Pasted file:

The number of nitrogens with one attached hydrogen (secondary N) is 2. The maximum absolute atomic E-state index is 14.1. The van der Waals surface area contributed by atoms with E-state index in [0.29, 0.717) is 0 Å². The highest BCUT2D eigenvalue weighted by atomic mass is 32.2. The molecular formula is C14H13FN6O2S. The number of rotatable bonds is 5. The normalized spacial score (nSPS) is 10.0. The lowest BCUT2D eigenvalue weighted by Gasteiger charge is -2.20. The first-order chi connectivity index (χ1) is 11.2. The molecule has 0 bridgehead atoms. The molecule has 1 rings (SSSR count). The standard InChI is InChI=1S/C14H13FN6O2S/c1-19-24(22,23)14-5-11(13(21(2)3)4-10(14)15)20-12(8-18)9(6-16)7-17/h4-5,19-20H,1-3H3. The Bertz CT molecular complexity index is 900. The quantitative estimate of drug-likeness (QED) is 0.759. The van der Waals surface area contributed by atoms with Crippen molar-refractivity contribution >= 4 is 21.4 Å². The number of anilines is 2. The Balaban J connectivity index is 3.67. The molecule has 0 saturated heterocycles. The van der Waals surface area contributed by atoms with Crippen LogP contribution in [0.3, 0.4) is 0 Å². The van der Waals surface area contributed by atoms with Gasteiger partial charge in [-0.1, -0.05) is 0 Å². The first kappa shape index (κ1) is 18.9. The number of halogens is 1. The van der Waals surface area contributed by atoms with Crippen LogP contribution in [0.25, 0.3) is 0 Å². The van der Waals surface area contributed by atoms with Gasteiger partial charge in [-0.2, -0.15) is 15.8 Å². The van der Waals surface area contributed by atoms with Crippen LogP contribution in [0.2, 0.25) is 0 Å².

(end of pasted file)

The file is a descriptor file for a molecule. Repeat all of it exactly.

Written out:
The number of nitrogens with one attached hydrogen (secondary N) is 2. The maximum absolute atomic E-state index is 14.1. The van der Waals surface area contributed by atoms with E-state index in [0.29, 0.717) is 0 Å². The highest BCUT2D eigenvalue weighted by atomic mass is 32.2. The molecular formula is C14H13FN6O2S. The number of rotatable bonds is 5. The normalized spacial score (nSPS) is 10.0. The lowest BCUT2D eigenvalue weighted by Gasteiger charge is -2.20. The first-order chi connectivity index (χ1) is 11.2. The molecule has 0 bridgehead atoms. The molecule has 1 rings (SSSR count). The standard InChI is InChI=1S/C14H13FN6O2S/c1-19-24(22,23)14-5-11(13(21(2)3)4-10(14)15)20-12(8-18)9(6-16)7-17/h4-5,19-20H,1-3H3. The Bertz CT molecular complexity index is 900. The quantitative estimate of drug-likeness (QED) is 0.759. The van der Waals surface area contributed by atoms with Crippen molar-refractivity contribution >= 4 is 21.4 Å². The number of anilines is 2. The Balaban J connectivity index is 3.67. The molecule has 0 saturated heterocycles. The van der Waals surface area contributed by atoms with Crippen LogP contribution in [0.3, 0.4) is 0 Å². The van der Waals surface area contributed by atoms with Gasteiger partial charge in [-0.1, -0.05) is 0 Å². The first kappa shape index (κ1) is 18.9. The number of halogens is 1. The van der Waals surface area contributed by atoms with Crippen LogP contribution in [0.25, 0.3) is 0 Å². The van der Waals surface area contributed by atoms with Gasteiger partial charge in [-0.2, -0.15) is 15.8 Å². The van der Waals surface area contributed by atoms with Crippen LogP contribution in [0.2, 0.25) is 0 Å².